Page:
The forest-green 1994 Buick LeSabre with whitewalls is still reliable at 100,008 miles, the salesman said. It sits on the lot next to a maroon Toyota Supra with peeling paint and a rusting gold Camry that's seen better days. Like the other cars parked on the gravel patch on Hyattsville's main drag, none of them sells for more than $5,000, the kind of bargain that Vernon Wolverton's customers have expected for 33 years.
Head north out of the District on U.S. Route 1 and you'll pass dozens of places like Wolverton's Suburban Motors. Nearly half the 97 licensed used-car dealers in Prince George's County do business on or around the 20-mile stretch from the District line to Laurel, a road once known as the Washington region's Car Alley. Over the decades, large new-car showrooms and secondhand dealers left for less-crowded suburbs. That left the small independent lots that cater to a local clientele -- a landscape like many sections of Route 1 between Key West and the Canadian border.
Tony Sia's Y2K Auto Sales in Prince George's County, at 23,000 square feet, is too small to remain in business under zoning that is about to take effect.
(Lucian Perkins -- The Washington Post)
Now, under a plan set in motion by county leaders three years ago, the car lots are about to be zoned out of existence. Beginning Sept. 1, it will be illegal for used-car lots smaller than 25,000 square feet to operate in the county, a limit that will force nearly all of the dealers on the highway to close. The untidy mix no longer fits with the county's image of itself as it attempts to attract more retailers and shoppers.
"Having a small used-car lot that has twinkly decorations and vehicles that are not in very good condition does not help to improve value of a commercial area," said Elaine Murphy, city administrator of Hyattsville, which has four such dealerships.
The measure was sponsored by Prince George's County Council Chairman Peter A. Shapiro (D-Brentwood), who champions a plan to recharge the business area north of the District line by turning it into an arts district.
"There is a need and a demand for selling used cars," Shapiro said, "but I don't think it is appropriate for them to be clustered on our primary commercial corridor . . . where we are focused on redevelopment and revitalization."
The goal of the $70 million Gateway Arts District is to draw more than 100 artists to Route 1 and transform 286 acres in Hyattsville, Mount Rainier, Brentwood and North Brentwood into a neighborhood of studios and galleries -- building on some existing pockets of craftspeople who have taken advantage of affordable spaces near the city and the University of Maryland. The county -- which has handed out rehabilitation grants, fixed sidewalks and added landscaping -- last week opened the first major piece of the project, a $1.5 million renovated apartment building with 12 units for artists, at subsidized rents. Some other buildings in the area have been decked out in bright colors. One is the Magruder Flat Iron Building in Hyattsville, which last fall became home to a photo gallery and a craft store. At the suggestion of a county planner, it has been painted orange with a fat squiggly mustard-colored stripe.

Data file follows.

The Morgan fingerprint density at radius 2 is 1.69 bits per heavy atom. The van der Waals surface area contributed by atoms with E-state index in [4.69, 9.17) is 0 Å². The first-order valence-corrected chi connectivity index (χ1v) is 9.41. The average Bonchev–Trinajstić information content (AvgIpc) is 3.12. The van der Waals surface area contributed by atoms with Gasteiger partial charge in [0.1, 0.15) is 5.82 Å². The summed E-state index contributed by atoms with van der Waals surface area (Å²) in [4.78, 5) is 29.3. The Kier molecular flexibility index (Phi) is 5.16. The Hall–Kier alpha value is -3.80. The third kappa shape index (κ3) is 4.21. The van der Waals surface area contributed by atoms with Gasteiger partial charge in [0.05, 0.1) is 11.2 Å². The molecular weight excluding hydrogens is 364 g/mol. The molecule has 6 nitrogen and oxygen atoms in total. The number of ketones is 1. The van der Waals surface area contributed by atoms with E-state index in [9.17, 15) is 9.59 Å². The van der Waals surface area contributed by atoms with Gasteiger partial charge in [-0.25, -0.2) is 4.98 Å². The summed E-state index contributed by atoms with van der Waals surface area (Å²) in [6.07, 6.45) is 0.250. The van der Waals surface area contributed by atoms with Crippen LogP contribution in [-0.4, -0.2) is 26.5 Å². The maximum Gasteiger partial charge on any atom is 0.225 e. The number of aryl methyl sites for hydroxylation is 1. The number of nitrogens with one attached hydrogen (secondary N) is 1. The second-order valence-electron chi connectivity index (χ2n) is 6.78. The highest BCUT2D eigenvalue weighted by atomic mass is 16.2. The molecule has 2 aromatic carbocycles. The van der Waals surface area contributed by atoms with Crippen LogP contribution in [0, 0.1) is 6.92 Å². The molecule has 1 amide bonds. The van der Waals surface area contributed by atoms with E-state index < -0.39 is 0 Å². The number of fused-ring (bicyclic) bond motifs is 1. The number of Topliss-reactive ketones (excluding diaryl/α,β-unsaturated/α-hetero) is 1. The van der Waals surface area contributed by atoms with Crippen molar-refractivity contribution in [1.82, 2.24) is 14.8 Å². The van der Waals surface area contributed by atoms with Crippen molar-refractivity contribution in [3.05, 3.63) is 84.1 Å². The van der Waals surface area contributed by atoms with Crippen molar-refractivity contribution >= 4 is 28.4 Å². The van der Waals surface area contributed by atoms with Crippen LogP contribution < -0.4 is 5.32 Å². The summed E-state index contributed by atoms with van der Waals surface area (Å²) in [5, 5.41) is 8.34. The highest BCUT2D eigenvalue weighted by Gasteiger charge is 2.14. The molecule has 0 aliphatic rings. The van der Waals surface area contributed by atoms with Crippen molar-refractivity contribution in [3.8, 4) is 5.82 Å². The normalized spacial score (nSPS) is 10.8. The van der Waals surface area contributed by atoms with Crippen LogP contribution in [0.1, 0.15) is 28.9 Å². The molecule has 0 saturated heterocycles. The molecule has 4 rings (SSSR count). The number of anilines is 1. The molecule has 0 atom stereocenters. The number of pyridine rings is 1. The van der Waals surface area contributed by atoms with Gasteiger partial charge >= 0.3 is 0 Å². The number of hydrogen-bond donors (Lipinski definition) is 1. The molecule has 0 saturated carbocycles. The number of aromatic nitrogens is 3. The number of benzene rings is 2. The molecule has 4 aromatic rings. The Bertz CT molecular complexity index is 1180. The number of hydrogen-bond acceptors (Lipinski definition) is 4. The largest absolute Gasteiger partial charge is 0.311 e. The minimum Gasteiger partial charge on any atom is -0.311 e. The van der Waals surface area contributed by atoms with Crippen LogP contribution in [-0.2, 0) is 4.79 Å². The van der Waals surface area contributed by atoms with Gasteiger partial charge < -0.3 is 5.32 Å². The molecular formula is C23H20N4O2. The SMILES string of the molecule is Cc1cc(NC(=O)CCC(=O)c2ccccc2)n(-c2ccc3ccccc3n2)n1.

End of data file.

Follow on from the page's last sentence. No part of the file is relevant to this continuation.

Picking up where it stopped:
There's local color a few miles north in Beltsville, too, but not the kind that the county wants anymore. Weathered flags from nations of the world flap around Y2K Auto Sales, a 23,000-square-foot cement lot on Route 1. Owner Tony Sia is the first to acknowledge that his faded banners and yellow sign aren't pretty, but it doesn't seem fair to him that his industry is being picked on for its lack of aesthetics. Eyeing a junkyard on the other side of the railroad track across the highway, Sia said: "You can't have one side nice."
Many of the dealers contend that they learned of the impending zoning change only recently, even though the county gave them three years to adjust. Inside the two-room trailer that serves as the office at Suburban Motors, salesman Jack Clay pointed to a certificate taped to the wood panel closet door. "Why would the state send me my license if I can't operate?" he said.
Dino Saglimbeni, who opened Dino's Used Cars and Rentals in Riverdale in 1977, said he dismissed the chatter about the new law he heard last year at an auto auction. "I thought the guy was just running his mouth," Saglimbeni said, shrugging his shoulders and tossing up his hands.
Told last week that the law had passed, Saglimbeni began calculating the size of his lot in his head. A small vein bulged in his neck, and he immediately called his lawyer and three neighboring used-car lot owners. He hopes that his business, which is stretched over three lots, might be just large enough to squeak by.
Cerdan Ladeira -- owner of Cardepot Auto Sales, a 19,000-square-foot lot cordoned off by a rusted metal fence -- said he gave the auction gossip more credence. Ladeira came home and called the Annapolis-based Maryland & Delaware Independent Automobile Dealers Association, a lobbying group for used-car dealers. He paid his membership dues and the group talked about hiring a lawyer, but it would have cost too much, said George N. Manis, the association's executive director.
Now, a year later, Ladeira said he had forgotten about the looming deadline. His lot is filled with more inventory than he can sell in a month. "I'm going to fight until the end," Ladeira said. "I'm going to stay until they take me out."
Some dealers have more actively opposed the law, seeing it as yet another blow to a business that never has enjoyed good public relations and has been recently battered by a glut of used cars and big discounts offered on new vehicles. Nationwide, the number of used-car dealers fell 4.6 percent last year to 52,100, according to a recent survey by the National Independent Automobile Dealers Association.